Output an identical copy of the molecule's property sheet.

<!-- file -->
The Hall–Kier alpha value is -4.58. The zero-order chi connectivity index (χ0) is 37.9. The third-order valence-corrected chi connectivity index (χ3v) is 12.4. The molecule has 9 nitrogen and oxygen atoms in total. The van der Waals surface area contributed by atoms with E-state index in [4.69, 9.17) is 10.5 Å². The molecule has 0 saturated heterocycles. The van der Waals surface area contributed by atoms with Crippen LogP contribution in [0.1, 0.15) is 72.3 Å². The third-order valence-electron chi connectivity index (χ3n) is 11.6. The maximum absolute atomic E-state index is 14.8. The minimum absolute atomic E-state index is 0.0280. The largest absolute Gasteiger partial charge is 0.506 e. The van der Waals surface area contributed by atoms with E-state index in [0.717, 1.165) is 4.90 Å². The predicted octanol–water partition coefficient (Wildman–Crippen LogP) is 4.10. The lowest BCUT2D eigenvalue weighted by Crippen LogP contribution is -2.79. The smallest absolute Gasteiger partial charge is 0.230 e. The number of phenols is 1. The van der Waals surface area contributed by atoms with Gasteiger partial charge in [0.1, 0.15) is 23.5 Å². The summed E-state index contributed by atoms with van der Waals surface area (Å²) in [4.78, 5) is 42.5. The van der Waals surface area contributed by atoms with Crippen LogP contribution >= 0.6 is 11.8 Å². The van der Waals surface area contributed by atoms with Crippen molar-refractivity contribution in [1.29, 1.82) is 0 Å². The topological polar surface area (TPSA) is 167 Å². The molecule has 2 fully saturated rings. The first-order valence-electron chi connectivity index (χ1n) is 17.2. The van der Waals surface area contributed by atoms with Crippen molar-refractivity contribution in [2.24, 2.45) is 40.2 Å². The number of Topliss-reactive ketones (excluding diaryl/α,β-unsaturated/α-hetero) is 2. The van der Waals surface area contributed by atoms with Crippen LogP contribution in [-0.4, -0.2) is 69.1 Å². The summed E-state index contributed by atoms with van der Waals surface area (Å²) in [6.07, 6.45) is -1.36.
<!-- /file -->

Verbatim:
The Hall–Kier alpha value is -4.58. The zero-order chi connectivity index (χ0) is 37.9. The third-order valence-corrected chi connectivity index (χ3v) is 12.4. The molecule has 9 nitrogen and oxygen atoms in total. The van der Waals surface area contributed by atoms with E-state index in [4.69, 9.17) is 10.5 Å². The molecule has 0 saturated heterocycles. The van der Waals surface area contributed by atoms with Crippen LogP contribution in [0.1, 0.15) is 72.3 Å². The third-order valence-electron chi connectivity index (χ3n) is 11.6. The maximum absolute atomic E-state index is 14.8. The minimum absolute atomic E-state index is 0.0280. The largest absolute Gasteiger partial charge is 0.506 e. The van der Waals surface area contributed by atoms with E-state index in [0.717, 1.165) is 4.90 Å². The predicted octanol–water partition coefficient (Wildman–Crippen LogP) is 4.10. The lowest BCUT2D eigenvalue weighted by Crippen LogP contribution is -2.79. The smallest absolute Gasteiger partial charge is 0.230 e. The number of phenols is 1. The van der Waals surface area contributed by atoms with Gasteiger partial charge in [0.1, 0.15) is 23.5 Å². The summed E-state index contributed by atoms with van der Waals surface area (Å²) in [4.78, 5) is 42.5. The van der Waals surface area contributed by atoms with Crippen LogP contribution >= 0.6 is 11.8 Å². The van der Waals surface area contributed by atoms with Crippen molar-refractivity contribution in [1.29, 1.82) is 0 Å². The topological polar surface area (TPSA) is 167 Å². The molecule has 2 fully saturated rings. The first-order valence-electron chi connectivity index (χ1n) is 17.2. The van der Waals surface area contributed by atoms with Crippen molar-refractivity contribution in [2.24, 2.45) is 40.2 Å². The number of Topliss-reactive ketones (excluding diaryl/α,β-unsaturated/α-hetero) is 2. The van der Waals surface area contributed by atoms with Crippen LogP contribution in [-0.4, -0.2) is 69.1 Å². The summed E-state index contributed by atoms with van der Waals surface area (Å²) in [6.07, 6.45) is -1.36.